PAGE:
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ASTM International - ASTM E3358-23

Standard Guide for Per- and Polyfluoroalkyl Substances Site Screening and Initial Characterization

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Organization: ASTM International
Publication Date: 1 February 2023
Status: inactive
Page Count: 23
ICS Code (Physicochemical methods of analysis): 71.040.50
significance And Use:

4.1 PFAS are widely used in commercial and industrial applications worldwide (see Fig. 1). PFAS are of concern due to their documented persistence and their studied impacts on human... View More

scope:

1.1 Per- and polyfluoroalkyl substances (PFAS) are a group of over 7,000 manmade compounds consisting of polymeric chains of carbon bonded to fluorine atoms, usually with a polar functional group at the head. This guide recognizes that PFAS can be categorized as polymeric or nonpolymeric, collectively amounting to more than 4,700 Chemical Abstracts Service (CAS)-registered substances. Environmental concerns pertaining to PFAS are centered primarily on the perfluoroalkyl acids (PFAA), a subclass of per-and polyfluoroalkyl substances, which display extreme persistence and chain-length dependent bioaccumulation and adverse effects in biota.

1.2 The regulatory framework for PFAS continues to evolve, both domestically and internationally. The United States Environmental Protection Agency (EPA) is proceeding with a wide-ranging set of PFAS regulatory actions (EPA, 2021). While the Comprehensive Environmental Response, Compensation, and Liability Act (CERCLA) does not currently recognize PFAS as hazardous substances, the statute does require actions to protect public health and the environment from contaminants and pollutants released to the environment. Other federal regulatory programs, such as the Safe Drinking Water Act are being used to address drinking water supplies adversely impacted by releases of PFAS. The Clean Water Act's National Pollutant Discharge Elimination System (NPDES) permitting program is tool that both federal and state regulators are using to regulate the inflows of PFAS-impacted wastewaters at both publicly-owned treatment works (POTW) and federally-owned wastewater treatment plants and the concentration of PFAS in permitted effluent. EPA continues to add additional per-and polyfluoroalkyl substances to the list of substances reportable under the federal Toxic Release Inventory (TRI) reporting program. International efforts to address per-and polyfluoroalkyl substances include Australia's PFAS National Environmental Management Plan, Version 2 (2020), Canada's Prohibition of Certain Toxic Substances Regulations, (2022), the Stockholm Convention on Persistent Organic Pollutants, and the European Union's Water Framework Directive (1).2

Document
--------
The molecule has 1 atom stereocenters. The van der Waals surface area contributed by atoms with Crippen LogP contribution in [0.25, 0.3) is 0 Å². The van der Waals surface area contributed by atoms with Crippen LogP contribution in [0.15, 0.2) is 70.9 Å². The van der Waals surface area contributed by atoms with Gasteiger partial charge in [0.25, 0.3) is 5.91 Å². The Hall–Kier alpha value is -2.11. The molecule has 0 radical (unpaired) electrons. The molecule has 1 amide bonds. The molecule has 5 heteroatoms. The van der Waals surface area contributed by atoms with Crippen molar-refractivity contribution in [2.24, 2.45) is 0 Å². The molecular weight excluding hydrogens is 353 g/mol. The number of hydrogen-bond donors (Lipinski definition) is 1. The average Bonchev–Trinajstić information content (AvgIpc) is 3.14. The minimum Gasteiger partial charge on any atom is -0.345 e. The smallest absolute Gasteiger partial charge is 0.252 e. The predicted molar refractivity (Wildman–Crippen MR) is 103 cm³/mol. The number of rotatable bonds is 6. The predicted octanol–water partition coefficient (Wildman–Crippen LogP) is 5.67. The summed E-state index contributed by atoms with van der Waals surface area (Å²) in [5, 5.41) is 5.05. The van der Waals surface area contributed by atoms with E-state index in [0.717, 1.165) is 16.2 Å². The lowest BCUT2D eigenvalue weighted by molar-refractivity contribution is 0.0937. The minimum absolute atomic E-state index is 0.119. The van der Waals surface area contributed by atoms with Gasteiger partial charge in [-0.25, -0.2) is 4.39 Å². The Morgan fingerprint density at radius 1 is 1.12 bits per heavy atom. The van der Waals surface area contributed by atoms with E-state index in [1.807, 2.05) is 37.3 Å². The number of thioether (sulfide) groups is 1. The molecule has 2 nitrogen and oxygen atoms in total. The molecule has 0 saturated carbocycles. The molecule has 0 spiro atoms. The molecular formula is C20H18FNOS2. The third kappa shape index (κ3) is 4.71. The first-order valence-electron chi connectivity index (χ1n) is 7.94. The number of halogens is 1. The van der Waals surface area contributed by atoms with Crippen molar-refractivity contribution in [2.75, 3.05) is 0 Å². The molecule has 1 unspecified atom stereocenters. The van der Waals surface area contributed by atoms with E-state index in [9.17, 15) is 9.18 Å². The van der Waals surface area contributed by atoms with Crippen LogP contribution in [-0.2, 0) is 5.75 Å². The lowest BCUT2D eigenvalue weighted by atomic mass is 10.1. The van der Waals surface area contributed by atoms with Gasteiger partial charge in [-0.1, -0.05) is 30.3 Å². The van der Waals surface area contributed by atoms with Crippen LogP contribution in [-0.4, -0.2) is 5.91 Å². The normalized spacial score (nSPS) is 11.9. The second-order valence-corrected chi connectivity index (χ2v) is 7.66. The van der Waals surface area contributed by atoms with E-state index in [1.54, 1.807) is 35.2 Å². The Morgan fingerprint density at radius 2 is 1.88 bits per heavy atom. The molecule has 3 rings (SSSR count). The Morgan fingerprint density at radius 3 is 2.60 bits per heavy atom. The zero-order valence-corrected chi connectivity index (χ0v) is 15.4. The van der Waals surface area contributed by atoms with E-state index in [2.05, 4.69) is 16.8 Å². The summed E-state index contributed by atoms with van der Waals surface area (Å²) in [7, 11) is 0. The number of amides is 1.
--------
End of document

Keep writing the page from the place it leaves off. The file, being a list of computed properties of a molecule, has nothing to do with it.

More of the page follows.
1.3 Hazardous waste treatment, storage, and disposal facilities (TSDF) currently operating under the Resource Conservation and Recovery Act (RCRA) via a Part B Permit may be ordered to investigate releases of PFAS under a RCRA Corrective Action order. EPA made a policy decision in the 1990s to defer many potential CERCLA enforcement actions to the RCRA Corrective Action Program (EPA, 1999). Permitted TSDFs at refineries may be subject to RCRA Corrective Action, as opposed to other regulatory programs, to address the releases of PFAS associated past and current use of aqueous film-forming foam (AFFF).